Treasure Chest of Fun & Fact vol. 21, Issue #12 – February 1966 (Geo A. Pflaum, Publisher, Inc.)

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TITLE: Treasure Chest of Fun & Fact vol. 21, Issue #12

YEAR: February 1966

COMPANY: Geo A. Pflaum, Publisher, Inc.

By Max Pine, Fran Matera, Lloyd Ostendorf, Frank Moss, F.E. Crandall, Henry P. Chapman


From the 1940’s through the 1970’s, George A. Pflaum published and distributed “Treasure Chest of Fun & Fact”, a Catholic-oriented comic book anthology distributed to parochial schools.

Distributed biweekly, one of the long running series was “Chuck White” (later renamed to “Chuck White & His Friends”) created by Capt. Frank Moss, the son of a mixed marriage, Catholic and Protestant and despite the racial turbulence going at the time, the stories featured racially integrated friendships.  But the comic book series would feature several stories and also historical facts.

In the first story, “Chuck White and His Friends”, Chuck poses as Joe Bonacker and takes several city boys to a fresh air farm in the country.  One of the children, Charlie is a bit of a troublemaker and if he doesn’t accept Joe as a legal guard, the boy will have to go to an orphanage.

Charlie, who loves apples, doesn’t listen to the rule of closing the gates (or else the cows will escape).  While getting apples, the cows escape and he blames it on another child.  Will Joe be able to set Charlie straight?

In the next story “Where’s Henrietta?”, a man is after a Ford Flivver (an Ford Model T produced by Ford between 1908-1927) named Henrietta and Ruthie and the kids are preventing the man from getting it.

In the story “Archaeology: The Greatest Detective Story Part II: The Golden City of Troy”, Jim and sue Hunt visit the museum to meet with Dr. Wyatt and they are told of the story of Heinrich Schliemann, an archaeologist trying to find out if the City of Troy existed.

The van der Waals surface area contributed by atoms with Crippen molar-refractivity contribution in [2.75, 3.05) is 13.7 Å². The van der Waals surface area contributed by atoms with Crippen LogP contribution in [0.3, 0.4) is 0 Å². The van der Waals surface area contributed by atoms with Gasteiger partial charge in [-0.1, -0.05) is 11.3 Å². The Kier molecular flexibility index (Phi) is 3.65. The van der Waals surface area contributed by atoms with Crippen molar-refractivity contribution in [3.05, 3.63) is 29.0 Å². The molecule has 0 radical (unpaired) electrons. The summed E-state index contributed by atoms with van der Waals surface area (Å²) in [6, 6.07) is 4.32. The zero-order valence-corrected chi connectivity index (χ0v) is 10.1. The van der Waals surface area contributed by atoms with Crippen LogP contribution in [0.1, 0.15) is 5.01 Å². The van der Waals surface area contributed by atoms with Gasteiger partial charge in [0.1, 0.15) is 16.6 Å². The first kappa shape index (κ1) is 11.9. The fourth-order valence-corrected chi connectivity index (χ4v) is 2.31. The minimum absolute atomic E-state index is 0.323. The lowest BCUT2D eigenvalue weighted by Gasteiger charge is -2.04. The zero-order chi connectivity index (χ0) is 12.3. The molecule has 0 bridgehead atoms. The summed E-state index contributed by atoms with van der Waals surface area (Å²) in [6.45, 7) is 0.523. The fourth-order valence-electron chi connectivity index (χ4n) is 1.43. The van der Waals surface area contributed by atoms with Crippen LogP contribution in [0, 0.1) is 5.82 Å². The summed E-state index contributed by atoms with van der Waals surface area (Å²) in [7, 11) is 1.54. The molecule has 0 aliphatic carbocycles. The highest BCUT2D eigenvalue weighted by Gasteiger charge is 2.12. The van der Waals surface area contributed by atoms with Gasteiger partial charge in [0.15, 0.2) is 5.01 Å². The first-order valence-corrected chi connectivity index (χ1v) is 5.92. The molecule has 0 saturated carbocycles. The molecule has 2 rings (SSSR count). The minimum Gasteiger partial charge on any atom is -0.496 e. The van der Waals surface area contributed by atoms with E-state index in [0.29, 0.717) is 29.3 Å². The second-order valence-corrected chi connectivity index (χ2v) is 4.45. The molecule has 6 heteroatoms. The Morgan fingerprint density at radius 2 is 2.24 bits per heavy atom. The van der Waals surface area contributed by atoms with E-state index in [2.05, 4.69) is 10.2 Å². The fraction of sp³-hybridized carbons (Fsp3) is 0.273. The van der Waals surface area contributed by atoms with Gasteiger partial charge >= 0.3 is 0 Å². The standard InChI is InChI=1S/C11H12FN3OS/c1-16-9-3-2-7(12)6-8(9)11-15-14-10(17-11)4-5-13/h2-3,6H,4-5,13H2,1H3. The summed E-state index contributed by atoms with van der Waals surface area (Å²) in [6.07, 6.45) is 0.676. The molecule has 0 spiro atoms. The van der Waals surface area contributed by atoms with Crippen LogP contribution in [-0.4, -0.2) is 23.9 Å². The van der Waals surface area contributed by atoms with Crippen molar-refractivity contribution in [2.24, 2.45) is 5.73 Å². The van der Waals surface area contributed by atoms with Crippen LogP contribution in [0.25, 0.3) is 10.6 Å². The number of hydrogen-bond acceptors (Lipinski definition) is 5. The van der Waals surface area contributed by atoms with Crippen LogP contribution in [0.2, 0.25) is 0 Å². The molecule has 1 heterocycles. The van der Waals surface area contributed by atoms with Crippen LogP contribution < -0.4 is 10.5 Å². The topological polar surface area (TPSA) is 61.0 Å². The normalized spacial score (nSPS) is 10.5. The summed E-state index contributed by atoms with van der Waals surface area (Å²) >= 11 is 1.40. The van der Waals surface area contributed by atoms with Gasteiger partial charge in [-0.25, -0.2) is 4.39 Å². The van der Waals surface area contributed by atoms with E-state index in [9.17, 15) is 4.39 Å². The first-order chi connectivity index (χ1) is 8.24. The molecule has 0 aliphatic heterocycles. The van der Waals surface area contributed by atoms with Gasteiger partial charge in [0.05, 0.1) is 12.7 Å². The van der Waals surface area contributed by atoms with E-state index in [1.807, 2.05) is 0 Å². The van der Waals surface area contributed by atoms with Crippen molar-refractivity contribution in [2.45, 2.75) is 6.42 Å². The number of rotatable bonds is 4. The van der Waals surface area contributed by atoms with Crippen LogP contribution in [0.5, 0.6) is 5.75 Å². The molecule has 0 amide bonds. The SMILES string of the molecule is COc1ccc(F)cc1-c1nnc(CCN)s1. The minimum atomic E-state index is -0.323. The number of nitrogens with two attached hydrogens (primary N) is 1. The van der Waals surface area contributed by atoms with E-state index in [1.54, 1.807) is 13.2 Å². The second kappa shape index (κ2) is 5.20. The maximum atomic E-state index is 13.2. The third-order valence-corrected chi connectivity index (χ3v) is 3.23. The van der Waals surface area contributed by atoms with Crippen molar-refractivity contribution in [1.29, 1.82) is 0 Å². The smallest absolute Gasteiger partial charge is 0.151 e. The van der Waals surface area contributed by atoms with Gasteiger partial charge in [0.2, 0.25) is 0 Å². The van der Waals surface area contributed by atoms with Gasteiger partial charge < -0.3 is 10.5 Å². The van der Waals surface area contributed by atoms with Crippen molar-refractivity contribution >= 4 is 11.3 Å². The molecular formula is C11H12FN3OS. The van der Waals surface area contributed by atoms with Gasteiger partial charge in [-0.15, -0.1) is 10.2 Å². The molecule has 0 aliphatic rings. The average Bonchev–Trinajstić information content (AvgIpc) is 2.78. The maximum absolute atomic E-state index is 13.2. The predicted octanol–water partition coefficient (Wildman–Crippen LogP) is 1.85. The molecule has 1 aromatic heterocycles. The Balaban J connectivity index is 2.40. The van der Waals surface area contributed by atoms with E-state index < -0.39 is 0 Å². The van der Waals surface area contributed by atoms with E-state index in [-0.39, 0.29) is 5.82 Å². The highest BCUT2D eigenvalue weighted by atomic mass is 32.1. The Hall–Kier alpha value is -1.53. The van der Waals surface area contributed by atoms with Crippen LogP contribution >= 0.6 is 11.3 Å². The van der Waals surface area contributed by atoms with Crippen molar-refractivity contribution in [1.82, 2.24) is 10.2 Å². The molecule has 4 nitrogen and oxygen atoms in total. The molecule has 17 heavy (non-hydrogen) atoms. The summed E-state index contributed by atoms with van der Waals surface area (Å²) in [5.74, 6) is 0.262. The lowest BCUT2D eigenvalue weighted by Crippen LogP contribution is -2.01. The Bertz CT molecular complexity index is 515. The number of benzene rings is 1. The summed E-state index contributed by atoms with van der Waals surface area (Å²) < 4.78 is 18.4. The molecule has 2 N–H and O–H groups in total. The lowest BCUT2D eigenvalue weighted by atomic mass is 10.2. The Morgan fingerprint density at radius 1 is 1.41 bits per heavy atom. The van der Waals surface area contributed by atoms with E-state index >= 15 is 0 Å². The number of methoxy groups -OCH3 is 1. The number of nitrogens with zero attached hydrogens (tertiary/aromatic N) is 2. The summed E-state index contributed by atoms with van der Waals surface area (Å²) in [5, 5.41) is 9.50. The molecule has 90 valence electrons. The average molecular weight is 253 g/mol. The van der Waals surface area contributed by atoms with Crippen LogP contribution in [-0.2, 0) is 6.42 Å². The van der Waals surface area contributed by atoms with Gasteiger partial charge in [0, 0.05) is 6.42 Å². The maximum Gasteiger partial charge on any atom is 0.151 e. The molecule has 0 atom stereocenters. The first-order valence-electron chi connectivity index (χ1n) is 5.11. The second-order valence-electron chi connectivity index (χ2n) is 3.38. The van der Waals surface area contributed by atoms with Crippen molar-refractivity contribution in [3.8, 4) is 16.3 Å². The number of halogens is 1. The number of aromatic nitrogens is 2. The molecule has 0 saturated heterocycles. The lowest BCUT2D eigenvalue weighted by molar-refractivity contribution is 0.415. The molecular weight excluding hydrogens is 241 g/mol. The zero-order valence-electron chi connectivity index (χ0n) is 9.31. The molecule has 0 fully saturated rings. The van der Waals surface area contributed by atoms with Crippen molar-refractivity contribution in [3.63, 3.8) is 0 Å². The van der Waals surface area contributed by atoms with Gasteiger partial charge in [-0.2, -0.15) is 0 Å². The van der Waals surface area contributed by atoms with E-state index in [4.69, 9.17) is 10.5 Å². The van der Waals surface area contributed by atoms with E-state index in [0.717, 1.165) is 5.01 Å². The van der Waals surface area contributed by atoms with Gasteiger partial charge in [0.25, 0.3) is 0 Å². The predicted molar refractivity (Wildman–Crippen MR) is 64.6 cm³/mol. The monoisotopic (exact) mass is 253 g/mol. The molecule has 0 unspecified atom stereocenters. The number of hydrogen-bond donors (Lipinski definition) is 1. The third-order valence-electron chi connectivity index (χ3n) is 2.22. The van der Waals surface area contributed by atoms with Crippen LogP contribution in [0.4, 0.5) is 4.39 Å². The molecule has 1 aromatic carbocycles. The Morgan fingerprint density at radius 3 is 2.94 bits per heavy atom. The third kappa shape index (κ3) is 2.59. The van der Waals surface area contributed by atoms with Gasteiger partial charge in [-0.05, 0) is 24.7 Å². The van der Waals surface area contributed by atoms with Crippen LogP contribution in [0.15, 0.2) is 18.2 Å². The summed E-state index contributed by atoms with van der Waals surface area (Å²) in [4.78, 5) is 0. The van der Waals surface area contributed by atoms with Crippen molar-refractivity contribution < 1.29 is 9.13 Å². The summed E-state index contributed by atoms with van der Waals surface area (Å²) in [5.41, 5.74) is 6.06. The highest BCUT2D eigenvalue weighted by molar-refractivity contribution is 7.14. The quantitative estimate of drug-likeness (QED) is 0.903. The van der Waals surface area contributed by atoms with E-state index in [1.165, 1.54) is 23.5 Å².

The first story was very intriguing of seeing the writers being inclusive with children of mixed ethnicities, two being Caucasian, one African American and the other Latino.  Racial tensions were much higher but while showing kids of different ethnicities are nothing new, for the time it was daring.  And to my knowledge, I don’t think I would see a mixed group of child orphans until 1974 with the “Brady Bunch” spin-off series “Kelly’s Kids” which was daring but the series confronted the issue of racism with the neighboring bigot.  Race doesn’t play a factor in the actual story, and “Treasure Chest of Fun & Fact” kept the stories family friendly.

While “Where’s Henrietta?” mad no sense as it required prior reading of the last story, all I could see is that a group of kids are riding a Flivver, a rich man wants the Flivver, kids get into accident and surprisingly they don’t get busted for the accident or driving underage.

But my favorite story in the entire issue was “Archaeology: The Greatest Detective Story Part II: The Golden City of Troy” and a story that paints a positive storyline of the accomplishments of Heinrich Schliemann and him trying to find the site of Troy but ended up finding another city thousands of years older.  While Schliemann can be seen a pioneer in the field of archaeology, I couldn’t think but how archaeology looks at Schliemann today.  And because he had no formal education of archaeology, dug an enormous trench on the site, destroying a lot of material. But back in the late 1870’s, no one knew the proper ways of how excavations should be conducted, so one must wonder…did Schliemann destroy significant evidence?

And the issue has pages of interesting historical and scientific facts also worth reading.

“Treasure Chest of Fun & Fact” was no doubt a fascinating, educational series to learn from.


 

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